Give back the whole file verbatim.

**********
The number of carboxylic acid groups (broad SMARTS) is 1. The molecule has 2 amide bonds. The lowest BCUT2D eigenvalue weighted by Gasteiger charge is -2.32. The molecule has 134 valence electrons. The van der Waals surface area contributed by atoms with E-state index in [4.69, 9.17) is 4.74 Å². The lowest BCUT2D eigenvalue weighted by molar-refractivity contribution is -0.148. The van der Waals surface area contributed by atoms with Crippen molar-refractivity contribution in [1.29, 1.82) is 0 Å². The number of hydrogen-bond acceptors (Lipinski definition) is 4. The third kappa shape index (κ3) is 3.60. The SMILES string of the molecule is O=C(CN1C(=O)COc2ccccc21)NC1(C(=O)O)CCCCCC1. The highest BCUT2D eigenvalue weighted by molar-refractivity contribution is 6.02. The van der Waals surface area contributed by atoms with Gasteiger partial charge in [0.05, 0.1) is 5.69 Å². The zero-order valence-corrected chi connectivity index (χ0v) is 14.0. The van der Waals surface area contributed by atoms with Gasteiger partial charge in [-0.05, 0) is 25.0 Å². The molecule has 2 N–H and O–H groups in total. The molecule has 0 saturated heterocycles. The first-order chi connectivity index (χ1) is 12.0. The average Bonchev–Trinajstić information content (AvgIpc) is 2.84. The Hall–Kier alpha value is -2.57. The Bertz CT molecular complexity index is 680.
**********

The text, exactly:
The number of carboxylic acid groups (broad SMARTS) is 1. The molecule has 2 amide bonds. The lowest BCUT2D eigenvalue weighted by Gasteiger charge is -2.32. The molecule has 134 valence electrons. The van der Waals surface area contributed by atoms with E-state index in [4.69, 9.17) is 4.74 Å². The lowest BCUT2D eigenvalue weighted by molar-refractivity contribution is -0.148. The van der Waals surface area contributed by atoms with Crippen molar-refractivity contribution in [1.29, 1.82) is 0 Å². The number of hydrogen-bond acceptors (Lipinski definition) is 4. The third kappa shape index (κ3) is 3.60. The SMILES string of the molecule is O=C(CN1C(=O)COc2ccccc21)NC1(C(=O)O)CCCCCC1. The highest BCUT2D eigenvalue weighted by molar-refractivity contribution is 6.02. The van der Waals surface area contributed by atoms with Gasteiger partial charge in [0.05, 0.1) is 5.69 Å². The zero-order valence-corrected chi connectivity index (χ0v) is 14.0. The van der Waals surface area contributed by atoms with Gasteiger partial charge in [-0.05, 0) is 25.0 Å². The molecule has 2 N–H and O–H groups in total. The molecule has 0 saturated heterocycles. The first-order chi connectivity index (χ1) is 12.0. The average Bonchev–Trinajstić information content (AvgIpc) is 2.84. The Hall–Kier alpha value is -2.57. The Bertz CT molecular complexity index is 680.